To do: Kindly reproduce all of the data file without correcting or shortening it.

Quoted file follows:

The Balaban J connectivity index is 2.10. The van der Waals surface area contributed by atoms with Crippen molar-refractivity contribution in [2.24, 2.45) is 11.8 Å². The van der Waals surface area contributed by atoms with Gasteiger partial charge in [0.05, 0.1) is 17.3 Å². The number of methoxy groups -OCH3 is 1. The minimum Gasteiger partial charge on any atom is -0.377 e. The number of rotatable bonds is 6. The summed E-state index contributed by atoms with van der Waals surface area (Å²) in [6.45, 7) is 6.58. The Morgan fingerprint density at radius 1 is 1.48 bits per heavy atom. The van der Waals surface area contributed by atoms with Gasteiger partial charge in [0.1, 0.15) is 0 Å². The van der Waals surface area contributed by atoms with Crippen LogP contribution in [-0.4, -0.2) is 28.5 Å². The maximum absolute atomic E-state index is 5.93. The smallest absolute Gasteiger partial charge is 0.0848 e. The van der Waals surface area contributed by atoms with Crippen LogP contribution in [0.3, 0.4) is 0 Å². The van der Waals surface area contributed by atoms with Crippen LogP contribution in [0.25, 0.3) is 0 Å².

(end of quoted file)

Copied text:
The Balaban J connectivity index is 2.10. The van der Waals surface area contributed by atoms with Crippen molar-refractivity contribution in [2.24, 2.45) is 11.8 Å². The van der Waals surface area contributed by atoms with Gasteiger partial charge in [0.05, 0.1) is 17.3 Å². The number of methoxy groups -OCH3 is 1. The minimum Gasteiger partial charge on any atom is -0.377 e. The number of rotatable bonds is 6. The summed E-state index contributed by atoms with van der Waals surface area (Å²) in [6.45, 7) is 6.58. The Morgan fingerprint density at radius 1 is 1.48 bits per heavy atom. The van der Waals surface area contributed by atoms with Gasteiger partial charge in [0.1, 0.15) is 0 Å². The van der Waals surface area contributed by atoms with Crippen LogP contribution in [-0.4, -0.2) is 28.5 Å². The maximum absolute atomic E-state index is 5.93. The smallest absolute Gasteiger partial charge is 0.0848 e. The van der Waals surface area contributed by atoms with Crippen LogP contribution in [0.3, 0.4) is 0 Å². The van der Waals surface area contributed by atoms with Crippen LogP contribution in [0.25, 0.3) is 0 Å².